(Inside Science) -- Cochlear implants are powerful tools for people with hearing loss. Using electrodes implanted in the ear that transmit sound directly to the brain, they can give even the profoundly deaf a sense of sound.
But their success often depends on how early the implants are placed. People who are born deaf and receive implants as adults have worse outcomes than those who are fitted with the implants as children, said Andrea Warner-Czyz, an audiologist at the University of Texas at Dallas who studies development in children with hearing loss.
This is at least partly because as people with hearing loss grow older, the parts of their brain that are normally used to process sounds are reassigned to other jobs, such as visual processing. Once these reassignments occur, it is difficult to re-train them to do anything else.
The brains of children, by contrast, are much more flexible, and can adapt quickly to process the signals coming from their implants, so cochlear implants are the most successful when implanted at a young age.
The Food and Drug Administration advises that children should be at least 12 months old before receiving a cochlear implant, but Warner-Czyz wondered whether they would benefit from receiving the implants even earlier.
"We always want to push the envelope, we’re trying to figure out if we get them implants before 12 months, is that going to be better?" she said. Some children do receive their implants earlier than the FDA-approved age.
The question that Warner-Czyz wanted to answer was: Can infants at that age properly process the information from the implants? She and her colleagues explored this question in a study recently published in the Journal of the Acoustical Society of America.
Cochlear implants have two main parts. First, sound is collected by a microphone that sits outside the ear like a traditional hearing aid. The sound signal is analyzed in a speech processor where it is coded for intensity, frequency and duration. Then, the coded signal is transmitted across the skin to an array of electrodes that have been surgically implanted in the cochlea, which is located in the inner ear. That array directly stimulates the auditory nerve to transmit the sound signal to the brain.
But the implants do not reproduce sounds exactly. The implant groups similar sounds into channels, collecting information on the sounds' general frequencies, but losing their finer details. The more channels there are, the more information is provided about the sounds. Typical implants have between 12 and 22 channels. Those are more than enough for adults, who only need eight or nine channels to understand speech. But younger people, whose brains are less developed, need more. Preschoolers need between 12 and 16 channels to reliably understand speech.
So Warner-Czyz wanted to find out whether infants, whose brains are even less developed, would need even more information to distinguish different sounds.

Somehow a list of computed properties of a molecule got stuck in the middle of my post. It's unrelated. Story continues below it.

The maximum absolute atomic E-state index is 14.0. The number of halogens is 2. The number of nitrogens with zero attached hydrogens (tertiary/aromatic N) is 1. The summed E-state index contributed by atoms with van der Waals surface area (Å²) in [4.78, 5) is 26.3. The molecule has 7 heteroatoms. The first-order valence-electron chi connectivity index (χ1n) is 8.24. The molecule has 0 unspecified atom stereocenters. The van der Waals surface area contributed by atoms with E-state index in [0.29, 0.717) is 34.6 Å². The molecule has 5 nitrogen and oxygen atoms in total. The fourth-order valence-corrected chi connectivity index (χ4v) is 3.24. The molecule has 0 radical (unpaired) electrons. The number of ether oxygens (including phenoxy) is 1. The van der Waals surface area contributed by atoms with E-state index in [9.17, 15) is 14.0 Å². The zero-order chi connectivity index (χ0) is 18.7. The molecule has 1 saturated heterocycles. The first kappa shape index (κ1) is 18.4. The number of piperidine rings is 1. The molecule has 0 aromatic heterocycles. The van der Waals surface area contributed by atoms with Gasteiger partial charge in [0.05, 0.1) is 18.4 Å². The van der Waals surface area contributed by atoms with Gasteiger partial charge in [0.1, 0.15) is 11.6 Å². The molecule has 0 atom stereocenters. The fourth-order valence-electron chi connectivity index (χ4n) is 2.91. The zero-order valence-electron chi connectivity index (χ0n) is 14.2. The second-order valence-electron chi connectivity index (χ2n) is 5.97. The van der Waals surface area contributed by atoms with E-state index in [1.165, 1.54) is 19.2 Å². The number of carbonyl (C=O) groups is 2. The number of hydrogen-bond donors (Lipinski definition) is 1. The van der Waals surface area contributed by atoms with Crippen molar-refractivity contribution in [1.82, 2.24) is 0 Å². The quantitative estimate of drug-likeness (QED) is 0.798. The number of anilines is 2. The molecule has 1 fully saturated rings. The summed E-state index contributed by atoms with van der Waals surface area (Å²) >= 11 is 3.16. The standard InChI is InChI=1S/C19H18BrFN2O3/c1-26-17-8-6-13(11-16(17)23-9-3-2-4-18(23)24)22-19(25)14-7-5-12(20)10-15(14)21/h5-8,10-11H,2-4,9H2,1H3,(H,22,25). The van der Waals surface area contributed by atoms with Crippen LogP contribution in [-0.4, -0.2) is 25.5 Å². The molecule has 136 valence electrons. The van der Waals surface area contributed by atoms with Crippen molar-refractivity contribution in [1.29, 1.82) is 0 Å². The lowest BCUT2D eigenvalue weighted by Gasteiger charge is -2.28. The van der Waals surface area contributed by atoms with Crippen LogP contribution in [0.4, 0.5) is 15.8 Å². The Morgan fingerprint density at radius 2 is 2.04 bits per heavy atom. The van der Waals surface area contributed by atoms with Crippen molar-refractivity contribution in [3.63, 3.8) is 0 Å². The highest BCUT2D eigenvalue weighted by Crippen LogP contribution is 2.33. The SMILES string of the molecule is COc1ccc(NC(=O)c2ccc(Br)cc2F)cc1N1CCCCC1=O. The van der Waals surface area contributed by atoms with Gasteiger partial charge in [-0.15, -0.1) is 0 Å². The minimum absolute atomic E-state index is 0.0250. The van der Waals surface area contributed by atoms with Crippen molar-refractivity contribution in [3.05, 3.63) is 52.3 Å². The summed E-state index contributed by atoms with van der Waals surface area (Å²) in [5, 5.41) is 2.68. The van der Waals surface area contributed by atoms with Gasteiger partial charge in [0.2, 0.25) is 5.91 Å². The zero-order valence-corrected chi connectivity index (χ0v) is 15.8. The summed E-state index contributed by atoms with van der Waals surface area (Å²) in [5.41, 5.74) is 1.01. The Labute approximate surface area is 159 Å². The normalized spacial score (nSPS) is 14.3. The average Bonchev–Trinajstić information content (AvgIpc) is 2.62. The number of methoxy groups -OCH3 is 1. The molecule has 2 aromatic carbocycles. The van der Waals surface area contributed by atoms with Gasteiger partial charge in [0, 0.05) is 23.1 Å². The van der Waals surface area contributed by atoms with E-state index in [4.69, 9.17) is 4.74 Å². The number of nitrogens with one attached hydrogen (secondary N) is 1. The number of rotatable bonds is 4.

She took a group of 6-month-old children with normal hearing and played them one of two sounds, either "ti" or "ta." Once they became accustomed to that sound, they listened to a series of both sounds; this time, the sounds were played either through a normal speaker, or processed by an audio device known as a vocoder to sound like a 16- or 32-channel cochlear implant, to see if the children could tell the difference.
When the sounds were unprocessed, or played through 32 channels, the children could easily distinguish between the two sounds. But with 16 channels, they could not.
"Infants may need more information than cochlear implants are able to give them at this time," said Warner-Czyz.
Having more channels could help.
"If we can increase the channels, and improve the signal that they’re getting, then maybe we can improve the outcomes for language and speech and hearing for those getting implants at early ages," she explained.
Mario Svirsky, a speech and hearing scientist at New York University in New York City, said that the work tells us important things about how infants understand degraded speech, but he cautions that the standard method of using a vocoder to mimic what a cochlear implant user hears is "woefully inadequate."
"Given how poorly validated, or even downright inappropriate, noise vocoders are as models of cochlear implants, I don’t think the study allows you to draw any conclusions regarding the optimal number of electrodes in cochlear implants for children," he said.
Warner-Czyz acknowledges that the method does not perfectly mimic a cochlear implant, and her findings do not necessarily mean that more electrodes would be needed in the ear. The software that runs the speech processor can be configured to provide more detailed information through "virtual channels."
But most importantly, her work shows that a person’s brain development should be taken into consideration when making decisions about when and how to use implants.
"Right now we’re using a one-size-fits-all strategy for people with cochlear implants, rather than basing it on developmental age," she said.